Argentina rate hiked to 69.5% as inflation hits 20-year high




  • In Business
  • 2022-08-12 04:40:11Z
  • By BBC
A woman holds packaged meat in a supermarket amid soaring inflation in Argentine.
A woman holds packaged meat in a supermarket amid soaring inflation in Argentine.  

Argentina's central bank has raised its main rate of interest to 69.5% as it tries to contain soaring inflation.

The bank put up its 28-day benchmark rate by 9.5% percentage points, its second hike in as many weeks.

It comes as new figures showed inflation in the country had hit a 20-year high of over 70%.

The numbers dashed hopes that price rises had peaked after the latest US data showed that inflation had eased.

"The rise in the policy rate will help reduce inflation expectations for the remainder of the year," the bank said in a statement.

The move came after the bank raised the rate by 8 percentage points two weeks ago and marks its eighth hike this year.

The country's inflation rate is forecast to top 90% by the end of the year.

  • US inflation eases in July as petrol prices drop

  • Argentina's economy minister makes sudden exit

Controlling soaring prices, tackling high debt levels and reining in government spending in South America's second largest economy are at the top of the agenda for Argentina's latest economy minister, Sergio Massa.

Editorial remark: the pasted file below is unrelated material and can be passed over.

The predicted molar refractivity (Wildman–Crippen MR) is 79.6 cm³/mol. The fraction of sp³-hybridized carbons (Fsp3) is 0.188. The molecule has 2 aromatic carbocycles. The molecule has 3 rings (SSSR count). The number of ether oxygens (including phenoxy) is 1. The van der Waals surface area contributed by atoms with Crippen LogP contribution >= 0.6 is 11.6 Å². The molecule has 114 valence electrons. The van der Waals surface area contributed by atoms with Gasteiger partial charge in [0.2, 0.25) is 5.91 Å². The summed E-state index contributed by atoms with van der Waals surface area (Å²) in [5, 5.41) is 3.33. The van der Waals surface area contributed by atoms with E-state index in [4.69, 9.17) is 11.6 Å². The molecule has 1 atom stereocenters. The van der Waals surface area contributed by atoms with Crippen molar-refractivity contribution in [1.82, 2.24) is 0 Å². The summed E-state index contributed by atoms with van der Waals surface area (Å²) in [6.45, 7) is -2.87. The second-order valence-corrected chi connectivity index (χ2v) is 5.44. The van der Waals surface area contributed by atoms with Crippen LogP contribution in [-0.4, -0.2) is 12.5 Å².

Mr Massa, who is the third person to hold the post since early last month, aims to calm inflation using a more conventional approach than his predecessors.

Along with raising interest rates, he has pledged to not call on the central bank to print more money this year to fund government spending.

In July, Martín Guzmán resigned as finance minister after being in the role for more than two and a half years. His successor Silvina Batakis lasted just a month in the post.

Earlier this year, Argentina avoided defaulting on a $44bn International Monetary Fund loan.

However, the impact of measures the government has to implement to meet the conditions of the deal is a major cause of concern for many in the country.

In recent weeks, protestors have taken to the streets of the capital Buenos Aires to demonstrate against President Alberto Fernández' handling of the economy.

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